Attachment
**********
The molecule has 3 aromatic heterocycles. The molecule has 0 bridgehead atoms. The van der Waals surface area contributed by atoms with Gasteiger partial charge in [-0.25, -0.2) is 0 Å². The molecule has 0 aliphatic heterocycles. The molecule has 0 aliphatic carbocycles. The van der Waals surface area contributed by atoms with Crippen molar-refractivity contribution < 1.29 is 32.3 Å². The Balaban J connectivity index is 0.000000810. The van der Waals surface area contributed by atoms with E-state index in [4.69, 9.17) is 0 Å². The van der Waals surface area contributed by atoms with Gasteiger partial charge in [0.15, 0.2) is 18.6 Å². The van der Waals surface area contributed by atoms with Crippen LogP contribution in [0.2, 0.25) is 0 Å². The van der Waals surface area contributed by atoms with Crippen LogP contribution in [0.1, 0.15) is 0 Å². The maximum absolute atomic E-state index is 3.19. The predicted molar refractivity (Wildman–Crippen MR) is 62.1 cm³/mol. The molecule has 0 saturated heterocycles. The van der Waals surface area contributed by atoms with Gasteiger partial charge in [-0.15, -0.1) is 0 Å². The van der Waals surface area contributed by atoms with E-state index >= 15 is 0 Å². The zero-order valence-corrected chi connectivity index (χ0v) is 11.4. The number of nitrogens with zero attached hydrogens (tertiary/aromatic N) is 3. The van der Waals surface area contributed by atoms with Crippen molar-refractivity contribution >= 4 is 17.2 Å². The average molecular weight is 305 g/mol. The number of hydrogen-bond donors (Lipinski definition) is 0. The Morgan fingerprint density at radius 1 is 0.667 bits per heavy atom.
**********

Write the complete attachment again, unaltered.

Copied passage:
The molecule has 3 aromatic heterocycles. The molecule has 0 bridgehead atoms. The van der Waals surface area contributed by atoms with Gasteiger partial charge in [-0.25, -0.2) is 0 Å². The molecule has 0 aliphatic heterocycles. The molecule has 0 aliphatic carbocycles. The van der Waals surface area contributed by atoms with Crippen molar-refractivity contribution < 1.29 is 32.3 Å². The Balaban J connectivity index is 0.000000810. The van der Waals surface area contributed by atoms with E-state index in [4.69, 9.17) is 0 Å². The van der Waals surface area contributed by atoms with Gasteiger partial charge in [0.15, 0.2) is 18.6 Å². The van der Waals surface area contributed by atoms with Crippen LogP contribution in [0.2, 0.25) is 0 Å². The van der Waals surface area contributed by atoms with Crippen LogP contribution in [0.1, 0.15) is 0 Å². The maximum absolute atomic E-state index is 3.19. The predicted molar refractivity (Wildman–Crippen MR) is 62.1 cm³/mol. The molecule has 0 saturated heterocycles. The van der Waals surface area contributed by atoms with Gasteiger partial charge in [-0.15, -0.1) is 0 Å². The van der Waals surface area contributed by atoms with E-state index >= 15 is 0 Å². The zero-order valence-corrected chi connectivity index (χ0v) is 11.4. The number of nitrogens with zero attached hydrogens (tertiary/aromatic N) is 3. The van der Waals surface area contributed by atoms with Crippen molar-refractivity contribution >= 4 is 17.2 Å². The average molecular weight is 305 g/mol. The number of hydrogen-bond donors (Lipinski definition) is 0. The Morgan fingerprint density at radius 1 is 0.667 bits per heavy atom.